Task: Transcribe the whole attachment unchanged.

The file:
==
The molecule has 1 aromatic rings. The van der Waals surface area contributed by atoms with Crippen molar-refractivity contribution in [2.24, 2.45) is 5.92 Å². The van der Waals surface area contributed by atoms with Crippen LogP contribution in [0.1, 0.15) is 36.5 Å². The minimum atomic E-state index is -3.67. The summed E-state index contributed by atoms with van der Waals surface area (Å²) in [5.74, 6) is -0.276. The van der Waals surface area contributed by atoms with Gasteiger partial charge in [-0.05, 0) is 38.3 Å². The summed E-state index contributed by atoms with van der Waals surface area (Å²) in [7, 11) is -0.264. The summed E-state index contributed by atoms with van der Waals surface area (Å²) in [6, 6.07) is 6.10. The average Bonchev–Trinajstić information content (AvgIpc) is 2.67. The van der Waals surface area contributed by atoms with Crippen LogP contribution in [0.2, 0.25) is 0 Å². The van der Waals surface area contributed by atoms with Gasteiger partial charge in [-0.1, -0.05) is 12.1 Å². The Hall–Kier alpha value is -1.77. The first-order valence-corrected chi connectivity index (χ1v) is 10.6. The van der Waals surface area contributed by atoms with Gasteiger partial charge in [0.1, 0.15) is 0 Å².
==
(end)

The molecule has 1 aromatic rings. The van der Waals surface area contributed by atoms with Crippen molar-refractivity contribution in [2.24, 2.45) is 5.92 Å². The van der Waals surface area contributed by atoms with Crippen LogP contribution in [0.1, 0.15) is 36.5 Å². The minimum atomic E-state index is -3.67. The summed E-state index contributed by atoms with van der Waals surface area (Å²) in [5.74, 6) is -0.276. The van der Waals surface area contributed by atoms with Gasteiger partial charge in [-0.05, 0) is 38.3 Å². The summed E-state index contributed by atoms with van der Waals surface area (Å²) in [7, 11) is -0.264. The summed E-state index contributed by atoms with van der Waals surface area (Å²) in [6, 6.07) is 6.10. The average Bonchev–Trinajstić information content (AvgIpc) is 2.67. The van der Waals surface area contributed by atoms with Crippen LogP contribution in [0.2, 0.25) is 0 Å². The van der Waals surface area contributed by atoms with Gasteiger partial charge in [-0.1, -0.05) is 12.1 Å². The Hall–Kier alpha value is -1.77. The first-order valence-corrected chi connectivity index (χ1v) is 10.6. The van der Waals surface area contributed by atoms with Gasteiger partial charge in [0.1, 0.15) is 0 Å².